Blueberries giving strawberries a run for the money at retail
by Brian Gaylord | August 09, 2010
Andy Gustavson, produce manager for Ben Lomond Market in Ben Lomond,
CA, and produce supervisor for sister store Scotts Valley Market in Scotts
Valley, CA, told The Produce News in late July that strawberries were selling
well but that August brings competition for other items.
August signals a push in peaches, plums and melons - and locally grown
Strawberry volume typically is high in April, May and June.
Mr. Gustavson said that his customers want locally grown produce and he
accommodates that request as best he can. The day he spoke with The
Produce News, he received strawberries from Kika's Farms in Watsonville, CA.
"They [strawberries] were ordered yesterday, picked today and in our store
today," Mr. Gustavson said.
"Blueberries are selling well," Mr. Gustavson said. While strawberry sales in his
store mirror the industry as No. 1 in the berry patch, the gap is closing
between strawberry sales and blueberry sales, he said.
"I've got customers who grow blueberries," Mr. Gustavson added.
Blueberries sell well at Ben Lomond Market year-round, he said. At present,
the store is relying on blueberries grown in Washington state.
"Pricing on blueberries is $2.50 for a pint," Mr. Gustavson said, a good price
for his customers, he said.
Raspberries have been a different story.
"The slow mover has been raspberries," Mr. Gustavson said. "Big raspberries
last two days on the shelf. No matter what company and where they're
coming from, they eat OK and look terrible."
Mr. Gustavson has tapered back to buying just one or two cases of
raspberries at a time for Ben Lomond Market.
"I used to order six to eight cases of raspberries at a time," Mr. Gustavson
said. Even some big retail chains aren't putting raspberries on ad, he said.
Mr. Gustavson attributed raspberries' drop in popularity this year in part to
the abundance - and gaining popularity - of blueberries. Blueberry sales have
"put a dent in raspberry and strawberry sales," he said.
Last year Ben Lomond Market had blueberries all year long, including from
New Zealand, Mr. Gustavson said. Blueberries in a six-ounce pack are a
popular item at his store, he said.
Over the past couple of years, cranberries for the holidays don't sell as well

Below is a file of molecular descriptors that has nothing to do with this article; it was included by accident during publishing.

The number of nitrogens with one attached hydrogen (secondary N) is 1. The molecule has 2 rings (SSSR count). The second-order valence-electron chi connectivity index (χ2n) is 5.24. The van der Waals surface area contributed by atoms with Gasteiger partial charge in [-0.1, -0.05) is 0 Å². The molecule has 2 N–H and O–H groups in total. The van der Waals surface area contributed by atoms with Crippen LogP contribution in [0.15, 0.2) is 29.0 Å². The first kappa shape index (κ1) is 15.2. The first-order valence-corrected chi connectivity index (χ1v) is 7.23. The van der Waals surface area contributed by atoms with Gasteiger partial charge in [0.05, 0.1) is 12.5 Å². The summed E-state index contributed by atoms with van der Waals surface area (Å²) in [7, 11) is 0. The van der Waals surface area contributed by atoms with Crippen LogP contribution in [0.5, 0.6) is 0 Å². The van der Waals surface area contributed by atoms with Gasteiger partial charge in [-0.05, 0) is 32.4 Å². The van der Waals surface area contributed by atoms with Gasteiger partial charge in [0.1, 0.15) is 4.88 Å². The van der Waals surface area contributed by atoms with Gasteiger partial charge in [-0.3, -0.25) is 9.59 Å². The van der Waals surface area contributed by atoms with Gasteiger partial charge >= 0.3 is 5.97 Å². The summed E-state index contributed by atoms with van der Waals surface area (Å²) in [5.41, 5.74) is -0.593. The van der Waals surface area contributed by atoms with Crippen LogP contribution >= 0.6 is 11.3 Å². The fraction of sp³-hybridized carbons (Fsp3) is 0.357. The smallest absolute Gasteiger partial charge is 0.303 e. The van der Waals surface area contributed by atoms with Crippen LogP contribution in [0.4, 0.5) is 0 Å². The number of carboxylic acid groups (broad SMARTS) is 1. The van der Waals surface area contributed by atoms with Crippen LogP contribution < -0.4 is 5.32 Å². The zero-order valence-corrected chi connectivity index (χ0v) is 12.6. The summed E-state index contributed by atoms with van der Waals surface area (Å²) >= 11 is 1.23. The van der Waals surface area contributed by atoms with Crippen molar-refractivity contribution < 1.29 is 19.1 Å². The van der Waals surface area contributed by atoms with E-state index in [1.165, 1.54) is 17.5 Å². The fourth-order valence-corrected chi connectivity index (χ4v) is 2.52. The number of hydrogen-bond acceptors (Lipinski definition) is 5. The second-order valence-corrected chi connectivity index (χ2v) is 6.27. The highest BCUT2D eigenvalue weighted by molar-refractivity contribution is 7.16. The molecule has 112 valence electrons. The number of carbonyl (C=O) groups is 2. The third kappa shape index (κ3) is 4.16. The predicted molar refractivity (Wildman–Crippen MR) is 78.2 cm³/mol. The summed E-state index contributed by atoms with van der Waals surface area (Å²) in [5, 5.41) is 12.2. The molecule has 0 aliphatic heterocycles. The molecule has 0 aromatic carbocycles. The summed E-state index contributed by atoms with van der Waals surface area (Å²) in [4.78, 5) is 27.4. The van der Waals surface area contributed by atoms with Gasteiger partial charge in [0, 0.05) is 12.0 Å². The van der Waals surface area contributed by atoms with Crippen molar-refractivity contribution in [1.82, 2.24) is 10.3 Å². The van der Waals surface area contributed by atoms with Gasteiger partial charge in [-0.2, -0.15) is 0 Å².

as they used to, Mr. Gustavson said.
"Cranberry growers sell in bulk to the cranberry juice guys," Mr. Gustavson
said, adding that it is harder now to order cranberries for his store.
"You have to buy [cranberries] ahead," Mr. Gustavson said. "If you try to buy
after Thanksgiving to mid-December, wholesalers have used them up."
Some stores take cranberries and freeze them so that they also have fresh-
frozen cranberries at Easter.
"Throw a few cases [of cranberries] in the cooler, then take them out 10 days
before Easter and thaw them out."
Mr. Gustavson used to buy golden raspberries for Ben Lomond Market, but no
"They [golden raspberries] didn't do well," Mr. Gustavson said. "They ate well
but customers didn't like them."
Star Market in Salinas, CA, is a mid-sized, independent, family-owned store.
The store gets virtually all its berries from Watsonville, CA-based Driscoll
Star Market produce manager Ryan Souter told The Produce News in late July
that the store "seems to push a lot of berries year round."
"Price is the decider" with Star Market shoppers, Mr. Souter said. "If it's not in
season, it's more pricey."
Stone fruit challenges berries for sales late in the summer, but strawberry
sales "stay good," Mr. Souter said.
Blueberries continue to sell better than raspberries at Star Market.
Blackberries are selling "OK," Mr. Souter said.
"When we can we pick up directly from Driscoll," Mr. Souter said. Star Market
receives much of its fresh produce from Joe Lopiparo, a produce buyer in the
San Francisco Bay area who handles blueberries, raspberries, strawberries,
blackberries and cranberries.
Star Market also receives imported berries and other product from West
Sacramento-based wholesaler Nor-Cal Produce Inc. Nor-Cal delivers fresh
produce to Star Market three or four times a week.
"Once in a while we try currants and golden raspberries," Mr. Souter said.
Star Market carries conventional and organic fruit from Driscoll's berry patch.
The store carries Ocean Spray cranberries and "really push[es] cranberries" at
the holidays, Mr. Souter said. Name recognition helps because shoppers "look
at 'Ocean Spray' cranberries," he said.
Star Market puts cranberries on ad two weeks before Thanksgiving and two
weeks before Christmas.
"They'll [cranberries will] be on ad big time" for the holidays," Mr. Souter said.
"We had organic cranberries last year."